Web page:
CORFU (Clusters of Raw Flash Units) is a cluster of network-attached flash exposed as a global shared log. CORFU has two primary goals. As a shared log, it exploits flash storage to alter the trade-off between performance and consistency, supporting applications such as databases at wire speed. As a distributed SSD, it slashes power consumption and infrastructure cost by eliminating storage servers.
Unlike conventional single-machine SSDs, CORFU's distributed nature enables fault-tolerance to machine and rack failures, as well as incremental scaling of capacity and throughput. CORFU also avoids the bandwidth bottlenecks present in high-performance SSD servers by distributing flash capacity throughout the data center.
- Michael Wei, Mahesh Balakrishnan, John D. Davis, Dahlia Malkhi, Vijayan Prabhakaran, and Ted Wobber, Dynamically Scalable, Fault-Tolerant Coordination on a Shared Logging Service, no. MSR-TR-2013-40, 28 March 2013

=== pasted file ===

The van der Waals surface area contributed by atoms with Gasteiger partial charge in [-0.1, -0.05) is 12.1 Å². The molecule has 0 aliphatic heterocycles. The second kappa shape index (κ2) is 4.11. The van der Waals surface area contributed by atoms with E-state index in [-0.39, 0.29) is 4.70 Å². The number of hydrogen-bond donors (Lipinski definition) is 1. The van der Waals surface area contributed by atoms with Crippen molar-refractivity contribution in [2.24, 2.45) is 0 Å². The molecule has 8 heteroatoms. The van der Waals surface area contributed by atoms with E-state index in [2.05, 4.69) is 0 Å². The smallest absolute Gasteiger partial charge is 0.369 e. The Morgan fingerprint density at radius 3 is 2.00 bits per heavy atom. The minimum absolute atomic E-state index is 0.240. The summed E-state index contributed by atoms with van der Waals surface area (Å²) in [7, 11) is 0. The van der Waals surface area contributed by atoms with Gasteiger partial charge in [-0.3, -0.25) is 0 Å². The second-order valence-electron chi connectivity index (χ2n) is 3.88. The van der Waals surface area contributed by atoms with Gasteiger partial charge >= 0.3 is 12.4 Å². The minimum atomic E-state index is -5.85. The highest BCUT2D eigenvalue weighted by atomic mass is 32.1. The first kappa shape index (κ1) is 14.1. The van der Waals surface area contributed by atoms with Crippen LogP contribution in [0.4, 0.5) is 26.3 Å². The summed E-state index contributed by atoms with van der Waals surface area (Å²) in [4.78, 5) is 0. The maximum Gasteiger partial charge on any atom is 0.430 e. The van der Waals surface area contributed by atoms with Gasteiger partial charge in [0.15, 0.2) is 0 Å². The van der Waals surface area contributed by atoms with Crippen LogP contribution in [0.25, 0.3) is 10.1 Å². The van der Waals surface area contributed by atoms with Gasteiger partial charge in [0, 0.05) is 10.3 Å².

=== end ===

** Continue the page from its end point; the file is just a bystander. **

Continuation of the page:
- Mahesh Balakrishnan, Dahlia Malkhi, John Davis, Vijayan Prabhakaran, Michael Wei, and Ted Wobber, CORFU: A Distributed Shared Log, in ACM Transactions on Computer Systems, ACM, 2013
- Mahesh Balakrishnan, Dahlia Malkhi, Vijayan Prabhakaran, Ted Wobber, Michael Wei, and John Davis, CORFU: A Shared Log Design for Flash Clusters, in 9th USENIX Symposium on Networked Systems Design and Implementation (NSDI '12), USENIX, April 2012
- Dahlia Malkhi, Mahesh Balakrishnan, John Davis, Vijayan Prabhakaran, and Ted Wobber, From Paxos to CORFU: A Flash-Speed Shared Log, in ACM SIGOPS Operating Systems Reviews, ACM SIGOPS, 2012
- Mahesh Balakrishnan, Dahlia Malkhi, Vijayan Prabhakaran, and Ted Wobber, Going beyond Paxos, no. MSR-TR-2011-86, July 2011